Sexual Harassment in Colleges

24th October 2017 was a hesitant night for many academicians as a seemingly harmless Facebook post went viral. An unheralded post on a social media platform had made public a list of sexual offenders. Fifty-eight unapologetic men were named, some of whom had breached the very ideals of morality they preached. Raya Sarkar in her post had brought to the fore, a seething era of mistreatment in the institutions students revere. In the wake of the Harry Weinstein scandal, this was another blow to the veil of feminism adopted by many luminaries.


The Facebook spreadsheet though was just the tip of an impending disaster. Patience with predatory men had been wearing incredibly thin. In a desperate attempt at securing justice, the spreadsheet seemed to undermine the institutionalized laws and jurisprudence. But it also highlighted the precarious situation in our academic institutions. The fact that random women across the country would rather trust a stranger from the internet instead of placing faith in our judicial system questioned the very fabric of our constitution.


Sexual harassment has been a rarely documented prevalence in almost all our institutions. Hidden beneath layers of bureaucracy this issue never saw the light of the day before women like Raya Sarkar, stood up to voice their displeasure. It is because the ‘red tape bureaucracy’ failed to provide necessary redressal. Those students took to naming and shaming predators anonymously in a flimsy document.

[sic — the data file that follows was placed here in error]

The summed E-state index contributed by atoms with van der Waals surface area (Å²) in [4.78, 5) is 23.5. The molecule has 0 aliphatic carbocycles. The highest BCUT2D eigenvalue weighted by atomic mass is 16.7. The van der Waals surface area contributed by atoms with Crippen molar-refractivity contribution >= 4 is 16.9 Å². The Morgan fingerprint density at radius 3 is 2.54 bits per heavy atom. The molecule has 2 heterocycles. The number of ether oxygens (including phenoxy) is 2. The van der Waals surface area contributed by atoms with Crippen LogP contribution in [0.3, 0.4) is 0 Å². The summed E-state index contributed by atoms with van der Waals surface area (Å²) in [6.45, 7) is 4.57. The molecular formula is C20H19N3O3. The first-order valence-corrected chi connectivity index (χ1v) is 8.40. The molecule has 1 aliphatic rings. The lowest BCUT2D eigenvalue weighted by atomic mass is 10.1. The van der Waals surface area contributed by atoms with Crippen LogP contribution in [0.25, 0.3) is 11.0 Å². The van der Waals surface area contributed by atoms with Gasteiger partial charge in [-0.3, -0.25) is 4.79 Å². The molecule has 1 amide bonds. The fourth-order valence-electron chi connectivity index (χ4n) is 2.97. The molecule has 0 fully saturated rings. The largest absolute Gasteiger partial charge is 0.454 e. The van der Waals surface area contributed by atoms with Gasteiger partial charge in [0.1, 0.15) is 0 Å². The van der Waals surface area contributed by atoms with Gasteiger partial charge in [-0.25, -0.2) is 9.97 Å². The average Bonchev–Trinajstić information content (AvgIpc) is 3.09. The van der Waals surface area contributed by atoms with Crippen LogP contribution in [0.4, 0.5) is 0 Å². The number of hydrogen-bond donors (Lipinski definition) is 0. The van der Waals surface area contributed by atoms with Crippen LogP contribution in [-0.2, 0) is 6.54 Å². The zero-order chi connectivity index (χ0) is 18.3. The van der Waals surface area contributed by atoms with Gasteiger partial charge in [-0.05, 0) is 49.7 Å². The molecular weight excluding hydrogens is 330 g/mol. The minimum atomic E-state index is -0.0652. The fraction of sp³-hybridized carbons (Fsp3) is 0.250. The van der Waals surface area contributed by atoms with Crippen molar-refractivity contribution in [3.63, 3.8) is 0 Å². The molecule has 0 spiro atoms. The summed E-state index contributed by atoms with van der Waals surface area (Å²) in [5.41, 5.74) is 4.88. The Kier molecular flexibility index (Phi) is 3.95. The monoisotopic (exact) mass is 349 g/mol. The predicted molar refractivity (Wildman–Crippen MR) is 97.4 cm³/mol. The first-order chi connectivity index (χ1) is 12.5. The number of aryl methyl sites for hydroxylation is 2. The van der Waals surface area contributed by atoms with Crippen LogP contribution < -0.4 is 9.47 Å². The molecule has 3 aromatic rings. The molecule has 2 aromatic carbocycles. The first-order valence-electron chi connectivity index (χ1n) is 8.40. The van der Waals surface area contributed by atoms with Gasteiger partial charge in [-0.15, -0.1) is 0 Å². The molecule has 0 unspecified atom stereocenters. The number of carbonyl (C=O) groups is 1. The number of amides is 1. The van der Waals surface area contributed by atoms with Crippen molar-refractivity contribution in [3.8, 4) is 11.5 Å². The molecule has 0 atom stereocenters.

While the nature of the actions that may be construed as harassment can vary wildly, it is still necessary to define the boundaries and limitations within which educational/workplace relationships need to function. The vague nature of such accusations adds to the uncertainty. The concept of sexual harassment and abuse depends on the prevalent societal norms up to a varying degree. This leads to an unfortunate amount of abstractness to the allegations and the victim’s suffering. Yet organizations have taken the efforts necessary to define the issue and consequently form laws.


The Ministry of Women and Child Development passed the Sexual Harassment of Women at Workplace (Prevention, Prohibition, and Redressal) Act in December 2013. The POSH Act states that any of the following shall constitute sexual harassment:

  1. Physical contact and advances
  2. Demand or request for sexual favors
  3. Making sexually colored remarks
  4. Showing pornography.
  5. Any other unwanted physical, verbal, or non-verbal conduct of sexual nature.


The act does not end here. It has further broadened the scope of the term and also included similar other offenses under its umbrella. Due to the precarious nature of such crimes, the definition has been made wide enough to include all sorts of possible sexual offenses either in implication or in a direct manner. The implied behavior depends on the interpretation of the person. It is, therefore, necessary to read between the lines, especially in cases of verbal misdemeanor. 


Quid pro quo sexual harassment occurs when an academic or employment decision is based on whether the student or employee submits to sexual demands. When it is explicitly stated or implied that the student must comply with sexual favors demanded entry into a university program or activity then it can qualify as quid pro quo sexual harassment.